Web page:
In order to implement focal therapies, cancer must be accurately and reliably mapped within the gland. Initially, transperineal 3D mapping biopsies were reported to effectively exclude patients with clinically significant unsuspected cancer outside the area destined to be ablated more so than repeat transrectal ultrasound (TRUS) guided biopsies [8]. Though not corroborated by whole-mount prostatectomy specimens, Onik reported the use of transperineal 3D mapping biopsy used as an additional staging procedure prior to focal prostate cancer therapy. One hundred ten patients, all of whom had unilateral disease on TRUS biopsies, were restaged using the 3D mapping method prior to focal therapy. Bilateral cancer was demonstrated in 60 patients (55%, all of whom had only unilateral cancer shown on TRUS biopsy). The Gleason score was increased in 25 patients (23%) over the Gleason score found on TRUS biopsy [9], thus suggesting transperineal prostate mapping provides better pathologic assessment of the entire prostate gland.

Perhaps the 3D nature in which the biopsies are obtained not the route the biopsies are obtained (i.e., transrectal versus transperineal) is not the critical factor. Researchers using the TargetScan 3D transrectal ultrasound and prostatic biopsy system correctly characterize 88% of ex vivo prostatic octants in regards to whether or not they contained cancer [10]. These 3-D mapping biopsies have been suggested in some of the focal therapy clinical trials discussed at the 1st International Workshop on Focal Therapy and Imaging of Prostate Cancer.

Though standard imaging with ultrasound have limited sensitivity of identifying pathologic proven tumor within the prostate gland, novel techniques are being investigated with prostate biopsying, including the use of ultrasonographic contrast agents, color Doppler, power Doppler, and MR spectroscopy image-directed TRUS-guided biopsy in hopes of better identifying cancer at the time of prostate biopsy [11, 12].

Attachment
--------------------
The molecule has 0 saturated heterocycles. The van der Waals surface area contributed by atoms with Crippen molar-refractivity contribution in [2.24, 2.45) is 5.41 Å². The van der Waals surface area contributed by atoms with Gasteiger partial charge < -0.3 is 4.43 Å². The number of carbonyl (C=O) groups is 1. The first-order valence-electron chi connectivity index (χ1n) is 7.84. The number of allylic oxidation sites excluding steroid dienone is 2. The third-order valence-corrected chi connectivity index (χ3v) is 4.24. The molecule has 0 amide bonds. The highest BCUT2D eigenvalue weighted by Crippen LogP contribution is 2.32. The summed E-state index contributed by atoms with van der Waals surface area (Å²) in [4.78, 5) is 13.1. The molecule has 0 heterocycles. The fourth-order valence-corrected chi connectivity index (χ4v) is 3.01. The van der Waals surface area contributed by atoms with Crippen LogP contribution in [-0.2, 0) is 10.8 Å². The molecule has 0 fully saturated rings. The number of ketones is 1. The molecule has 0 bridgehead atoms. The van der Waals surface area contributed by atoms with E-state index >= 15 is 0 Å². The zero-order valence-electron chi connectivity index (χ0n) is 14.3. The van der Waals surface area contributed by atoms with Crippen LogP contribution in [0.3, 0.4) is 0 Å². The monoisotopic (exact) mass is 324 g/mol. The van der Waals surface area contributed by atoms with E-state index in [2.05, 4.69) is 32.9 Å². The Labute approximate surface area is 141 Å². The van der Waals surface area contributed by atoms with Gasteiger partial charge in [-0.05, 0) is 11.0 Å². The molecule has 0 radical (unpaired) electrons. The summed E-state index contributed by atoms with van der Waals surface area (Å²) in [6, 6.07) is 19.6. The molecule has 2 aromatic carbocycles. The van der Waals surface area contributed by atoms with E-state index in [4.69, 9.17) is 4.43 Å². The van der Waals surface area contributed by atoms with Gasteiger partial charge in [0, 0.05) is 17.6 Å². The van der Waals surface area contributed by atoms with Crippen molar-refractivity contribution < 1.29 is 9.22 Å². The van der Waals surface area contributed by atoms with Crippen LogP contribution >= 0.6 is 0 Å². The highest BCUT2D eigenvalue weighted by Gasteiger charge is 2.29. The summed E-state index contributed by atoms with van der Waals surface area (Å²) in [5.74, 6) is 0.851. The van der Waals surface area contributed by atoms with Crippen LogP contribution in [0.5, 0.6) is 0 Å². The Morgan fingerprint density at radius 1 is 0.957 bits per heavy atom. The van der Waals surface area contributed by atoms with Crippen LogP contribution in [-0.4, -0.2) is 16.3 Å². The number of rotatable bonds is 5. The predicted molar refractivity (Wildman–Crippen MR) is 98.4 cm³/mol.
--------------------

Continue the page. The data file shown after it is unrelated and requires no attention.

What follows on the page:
Equally important to the success of focal therapy of localized prostate cancer is imaging and its ability to more accurately provide information regarding tumor presence and localization before and after treatment. Tumor localization using imaging modalities allows for treatment of the area(s) involved with cancer and sparing of the normal, non-cancerous tissue. Our current radiologic staging modalities (i.e., prostate ultrasound and computed tomography of the pelvis) lack sensitivity in depicting the presence and location of localized disease [13].

Previous studies reported a variable sensitivity of magnetic resonance imaging (MRI) in localizing disease within the prostate [14, 15]. Recently, the introduction of functional imaging techniques such as dynamic contrast-enhanced (DCE) MRI, diffusion-weighted imaging (DWI) and magnetic resonance spectroscopic imaging (MRSI) have been studied to improve the detection and localization of prostate cancer. Specifically, DCE MRI was assessed in 53 patients with suspected prostate cancer. The wash-in rate value was greater in cancer tissue (9.2/second) than in three normal tissues (3.3/second, 6.7/second, and 3.2/second, respectively; P < 0.001). The sensitivity and specificity of detecting prostate cancer were greater on parametric imaging of the wash-in rate compared to T2-weighted imaging in the entire prostate (96% and 82% vs. 65% and 60%, respectively) [16]. As for DWI MRI, T2-weighted imaging and DWI were performed in 49 patients before radical prostatectomy using an endorectal coil at 1.5 T in a prospective trial. Sensitivity for prostate cancer detection was significantly higher with T2 plus DWI (81%) than with T2 imaging alone (54%), with T2 plus DWI showing only a slight loss in specificity compared with T2 imaging alone (84% vs. 91%, respectively) [17].

MRI, MRSI and DCE-MRI with a 3-Tesla whole-body scanner were performed in 30 patients with biopsy-proven prostate cancer before radical prostatectomy. The high signal-to-noise ratio (SNR) at 3 Tesla provided T2-weighted turbo spin echo (TSE) images with excellent anatomical detail (in-plane voxel size of 0.22 × 0.22 mm) and good T2 contrast, whereas dynamic contrast-enhanced images showed good temporal resolution [18]. The combination of vascular information from DCE-MRI or DWI MRI and metabolic data from MRSI has excellent potential for improved accuracy in delineating and staging prostate carcinoma.